Mr John Stathakis, a spokesman for Samios Shipping Company, said the pirates approached the anchored vessel in a fast boat at 0930 UTC and attacked the ship with machine gun fire, before boarding and forcing the 23 Filipino crewmen into the mess room. Claiming to represent a Somali military authority, the leader of the gang demanded that all passports be handed over. The 20 or so pirates then installed a .50 caliber machinegun on the hijacked ship to guard it against attacks from other gangs or prevent rescue vessels from approaching. The pirates also stole cash from the ship and crew, as well as light equipment like walkie-talkies. Samios Shipping Company was losing $6,700 each day the vessel was delayed.
German and Spanish warships were soon keeping an eye on the captured ship, which lay inside of Somali territorial waters. After the ransom was handed over, on 4 July helicopters from the "Emden" ensured that the ship did not fall into the hand of other "freelancers." Commander Helmut Zimmerman (of the German Naval Air Wing Detachment in Mombasa) told the press that three German naval vessels helped in freeing the vessel without military intervention, securing the area near the hijacked vessel to ensure no harm was done to the crew and the cargo remained undisturbed.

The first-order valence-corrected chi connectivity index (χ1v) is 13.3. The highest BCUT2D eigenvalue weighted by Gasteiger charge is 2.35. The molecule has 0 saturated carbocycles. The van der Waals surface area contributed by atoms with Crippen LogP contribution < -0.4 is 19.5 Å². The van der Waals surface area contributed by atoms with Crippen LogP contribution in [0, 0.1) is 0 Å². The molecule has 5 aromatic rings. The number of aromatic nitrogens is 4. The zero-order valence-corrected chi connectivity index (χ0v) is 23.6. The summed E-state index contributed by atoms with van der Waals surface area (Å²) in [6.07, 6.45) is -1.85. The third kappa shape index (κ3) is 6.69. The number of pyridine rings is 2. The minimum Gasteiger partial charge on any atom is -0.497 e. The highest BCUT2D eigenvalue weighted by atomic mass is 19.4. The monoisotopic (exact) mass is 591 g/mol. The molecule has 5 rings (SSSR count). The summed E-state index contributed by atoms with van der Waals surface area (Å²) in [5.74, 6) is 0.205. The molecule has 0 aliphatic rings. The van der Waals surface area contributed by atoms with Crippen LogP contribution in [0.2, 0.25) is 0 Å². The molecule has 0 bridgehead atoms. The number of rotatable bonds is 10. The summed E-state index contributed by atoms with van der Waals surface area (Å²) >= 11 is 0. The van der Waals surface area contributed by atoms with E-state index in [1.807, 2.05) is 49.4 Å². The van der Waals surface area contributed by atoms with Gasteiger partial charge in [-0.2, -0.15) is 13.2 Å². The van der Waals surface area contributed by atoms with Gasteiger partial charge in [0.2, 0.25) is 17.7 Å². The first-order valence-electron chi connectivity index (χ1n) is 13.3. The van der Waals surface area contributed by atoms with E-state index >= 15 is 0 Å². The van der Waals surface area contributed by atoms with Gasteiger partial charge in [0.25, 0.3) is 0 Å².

Commander Zimmerman told the Kenyan press on 17 July that the presence of coalition forces in the Gulf of Aden and east of the Somali coast had helped to reduce piracy. In 2001, there were a total of 26 cases of hijacking along the Somali coast but the "Panagia Tinou" case was only the third since the beginning of 2002.
On a related note, the German Navy frigate "Brandenburg" left Wilhelmshaven port for the Horn of Africa on 24 June, replacing the frigate "Bayern" as part of the anti-terror operation "Enduring Freedom." The "Brandenburg" is to be under the command of the head of the multinational task force, Rear Admiral Gottfried Hoch and would be the command vessel and operations headquarters. The ship and it's crew of 230 was expected to reach its area of operation after a three week cruise. - Adam Geibel
The 14,921-ton Cyprus flag bulk carrier "Panagia Tinou" was seized by boarders one mile off the Somali coast on 15 June. The ship was reportedly in position at 11 45N, 050 30E, southwest of Cape Alula, having anchored close inshore while the crew repaired engine damage. The ship had been enroute from the Black Sea to the Indian port of Vishakapatnam with a cargo of 21,000 tons of fertilizer, having passed southbound out of the Suez Canal on 8 June.